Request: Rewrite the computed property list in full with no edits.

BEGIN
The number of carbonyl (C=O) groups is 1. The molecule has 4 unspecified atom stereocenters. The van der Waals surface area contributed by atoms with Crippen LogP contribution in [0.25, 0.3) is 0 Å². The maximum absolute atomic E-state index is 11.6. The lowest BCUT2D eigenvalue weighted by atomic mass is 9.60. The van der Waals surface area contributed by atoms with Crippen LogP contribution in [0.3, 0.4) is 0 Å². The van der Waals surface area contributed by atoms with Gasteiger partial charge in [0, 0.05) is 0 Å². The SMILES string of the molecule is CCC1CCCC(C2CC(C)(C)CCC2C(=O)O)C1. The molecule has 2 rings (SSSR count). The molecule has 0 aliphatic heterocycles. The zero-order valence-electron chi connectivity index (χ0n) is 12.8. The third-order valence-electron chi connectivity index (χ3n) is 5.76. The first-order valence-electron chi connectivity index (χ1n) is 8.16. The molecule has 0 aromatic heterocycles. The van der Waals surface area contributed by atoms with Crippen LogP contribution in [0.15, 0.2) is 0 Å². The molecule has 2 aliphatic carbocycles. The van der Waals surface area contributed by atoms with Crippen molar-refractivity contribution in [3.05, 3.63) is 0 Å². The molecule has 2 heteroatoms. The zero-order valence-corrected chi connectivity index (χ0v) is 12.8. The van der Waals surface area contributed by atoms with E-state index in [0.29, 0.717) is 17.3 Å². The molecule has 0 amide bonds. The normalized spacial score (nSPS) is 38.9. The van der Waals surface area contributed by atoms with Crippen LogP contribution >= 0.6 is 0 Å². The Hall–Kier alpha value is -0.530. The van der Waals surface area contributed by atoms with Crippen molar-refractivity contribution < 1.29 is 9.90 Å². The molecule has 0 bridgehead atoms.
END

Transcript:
The number of carbonyl (C=O) groups is 1. The molecule has 4 unspecified atom stereocenters. The van der Waals surface area contributed by atoms with Crippen LogP contribution in [0.25, 0.3) is 0 Å². The maximum absolute atomic E-state index is 11.6. The lowest BCUT2D eigenvalue weighted by atomic mass is 9.60. The van der Waals surface area contributed by atoms with Crippen LogP contribution in [0.3, 0.4) is 0 Å². The van der Waals surface area contributed by atoms with Gasteiger partial charge in [0, 0.05) is 0 Å². The SMILES string of the molecule is CCC1CCCC(C2CC(C)(C)CCC2C(=O)O)C1. The molecule has 2 rings (SSSR count). The molecule has 0 aliphatic heterocycles. The zero-order valence-electron chi connectivity index (χ0n) is 12.8. The third-order valence-electron chi connectivity index (χ3n) is 5.76. The first-order valence-electron chi connectivity index (χ1n) is 8.16. The molecule has 0 aromatic heterocycles. The van der Waals surface area contributed by atoms with Crippen LogP contribution in [0.15, 0.2) is 0 Å². The molecule has 2 aliphatic carbocycles. The van der Waals surface area contributed by atoms with Crippen molar-refractivity contribution in [3.05, 3.63) is 0 Å². The molecule has 2 heteroatoms. The zero-order valence-corrected chi connectivity index (χ0v) is 12.8. The van der Waals surface area contributed by atoms with E-state index in [0.29, 0.717) is 17.3 Å². The molecule has 0 amide bonds. The normalized spacial score (nSPS) is 38.9. The van der Waals surface area contributed by atoms with Crippen LogP contribution >= 0.6 is 0 Å². The Hall–Kier alpha value is -0.530. The van der Waals surface area contributed by atoms with Crippen molar-refractivity contribution < 1.29 is 9.90 Å². The molecule has 0 bridgehead atoms.